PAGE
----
But political activism was a constant in both of their careers. Dee was an active member of several civil rights organizations throughout the 1950’s and 60’s, including the Student Non-Violent Coordinating Committee (SNCC), NAACP, and the Congress on Racial Equality (CORE). Davis spoke at the 1963 Civil Rights March in Washington, and gave a powerful eulogy at Malcolm X’s funeral. 


Muhammad, now 32, had already made a name for himself as an indie film and music video director. He made documentaries of high-profile rappers like T.I., 50 Cent, and Ludacris. He started a production company called “The Raw Report.” But he often struggled to reconcile his art with a social conscience that propelled him to take political stances that were, in all likelihood, antithetical to an entertainment industry obsessed with its bottom line. 


“I struggled for some time with the projects that I would direct,” he says, noting that his work sometimes didn’t fall in line with his political beliefs. “I share a thought that true equality affords my generation the freedom to create whatever they like artistically – including buffoonery.”


He says that this new documentary project is an attempt to bring his story, and that of his grandparents, to a new generation of artists and activists. The film will largely be seen through the eyes of Gram Ruby in conversation with her grandson about life, art, and love. And with plenty of experience in the film industry, Muhammad calls his Kickstarter campaign the “ultimate freedom” as a form of grassroots fundraising that he says falls in line nicely with his grandparent’s political ideals.


“This is an opportunity to look at art over the last 90 years,” he says, his voice laced with the hope that people can walk away inspired. “As we tell the story of [Ruby Dee’s] and grandpa’s life, you’ll get to see what growth exists when it comes to our people’s presence on stage, in front of the camera and behind the camera. You’ll see in one sitting their trajectory and get an appreciation for where we’ve progressed and where we might need to do a little more work.”

new pittsburgh currier

Ruby Dee Documentary Offers Her Pearls Of Wisdom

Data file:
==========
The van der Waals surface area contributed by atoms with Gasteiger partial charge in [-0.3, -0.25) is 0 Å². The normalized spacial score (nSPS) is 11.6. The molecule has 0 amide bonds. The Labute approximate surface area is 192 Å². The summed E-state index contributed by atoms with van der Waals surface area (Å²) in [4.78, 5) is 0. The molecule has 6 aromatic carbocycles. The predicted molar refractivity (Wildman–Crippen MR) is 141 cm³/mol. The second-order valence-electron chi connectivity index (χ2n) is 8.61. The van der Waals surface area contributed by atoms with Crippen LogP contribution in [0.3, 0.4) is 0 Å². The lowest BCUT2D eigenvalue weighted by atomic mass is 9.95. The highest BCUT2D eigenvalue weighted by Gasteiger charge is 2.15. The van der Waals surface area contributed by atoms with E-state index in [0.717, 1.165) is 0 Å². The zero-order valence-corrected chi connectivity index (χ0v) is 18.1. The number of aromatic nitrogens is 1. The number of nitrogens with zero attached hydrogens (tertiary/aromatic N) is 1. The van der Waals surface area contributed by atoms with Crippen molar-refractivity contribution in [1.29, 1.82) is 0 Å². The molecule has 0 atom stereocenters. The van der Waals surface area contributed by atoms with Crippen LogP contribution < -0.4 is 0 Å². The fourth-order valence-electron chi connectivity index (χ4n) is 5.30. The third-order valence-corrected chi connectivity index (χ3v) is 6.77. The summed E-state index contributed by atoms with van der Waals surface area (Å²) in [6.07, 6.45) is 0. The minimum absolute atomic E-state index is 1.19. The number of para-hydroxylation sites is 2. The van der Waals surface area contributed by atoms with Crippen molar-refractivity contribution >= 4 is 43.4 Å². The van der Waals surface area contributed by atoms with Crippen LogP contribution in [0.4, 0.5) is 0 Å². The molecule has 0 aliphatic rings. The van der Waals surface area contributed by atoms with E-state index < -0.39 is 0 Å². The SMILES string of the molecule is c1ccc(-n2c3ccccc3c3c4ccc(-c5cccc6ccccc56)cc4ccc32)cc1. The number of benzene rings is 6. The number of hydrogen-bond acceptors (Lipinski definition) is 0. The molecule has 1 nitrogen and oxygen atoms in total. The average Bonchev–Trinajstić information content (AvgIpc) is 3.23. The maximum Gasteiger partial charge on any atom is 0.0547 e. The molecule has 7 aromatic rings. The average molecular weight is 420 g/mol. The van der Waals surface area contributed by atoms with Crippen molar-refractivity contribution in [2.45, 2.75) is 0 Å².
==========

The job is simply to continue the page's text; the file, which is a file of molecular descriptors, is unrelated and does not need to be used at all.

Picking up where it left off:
rtmsbroadus   |   01/15/2016

NEW YORK (AP) _ The late Ruby Dee was many things _ an artist, an activist and a pioneer of stage and screen. But she was also something equally important _ a grandmother.


A new documentary packed with Dee’s life lessons has been created by one of her grandsons, and it offers a very personal look at the widely admired woman.


Muta’Ali Muhammad, grandson of Dee and Ossie Davis, filmed Dee talking about everything from what was in her detailed FBI file to her opinion of open marriages. He hopes others will be encouraged to do the same.


“This piece has served as an inspiration and an excuse to those people who have wanted to record interviews with their loved ones,” Muhammad said this week.


“I think grandpa and grandma Ruby would really like that because the No. 1 thing that they wanted me to know was you have richness when you have family.”


The film, “Life’s Essentials with Ruby Dee,” will make its small-screen debut on the BET-owned Centric TV on Sunday and will then be released Feb. 1 on iTunes, Amazon and Google Play.


Dee’s long career earned her an Emmy, a Grammy, two Screen Actors Guild awards, the NAACP Image Award, Kennedy Center Honors, the National Medal of Art and the National Civil Rights Museum’s Lifetime Achievement Award.


She received an Oscar nomination at 83 for best supporting actress for her role in the 2007 film “American Gangster” and was celebrated for her 57-year marriage with Davis. She died at age 91 in 2014.


The film includes family photos and memorabilia, as well as appearances of Alan Alda, Angela Bassett, Harry Belafonte, Danny Glover, Hill Harper, Samuel Jackson, Spike Lee, S. Epatha Merkerson, Phylicia Rashad, Glynn Turman, Cornel West, Sonia Sanchez and Malik Yoba.
Muhammad, who has made seven feature-length documentaries, got the idea of making one about Dee after his grandfather died in 2005.


“It left me with that feeling that seems to be universal when an elder passes away _ you regret not having taken the time to sit with them and talk with them about important, deep things.”
But Dee rejected a traditional documentary until Muhammad floated the idea of framing it as a grandmother passing along her values and jewels of wisdom to her grandson.


“She really latched on to that because family is so important to her and she felt like a story like that can really strengthen the bonds in any family. Anyone who watched it might be inspired to connect and talk with their elders.”


Muhammad started interviewing Dee in November 2011 and would eventually move in with her, scheduling six or seven hour-long chunks of time to ask her views on camera. He structured it in three sections _ love, art and activism.


But Dee was no softie when it came to her grandson.
“She was tough one me!” said Muhammad, laughing. “She critiqued my interview style!”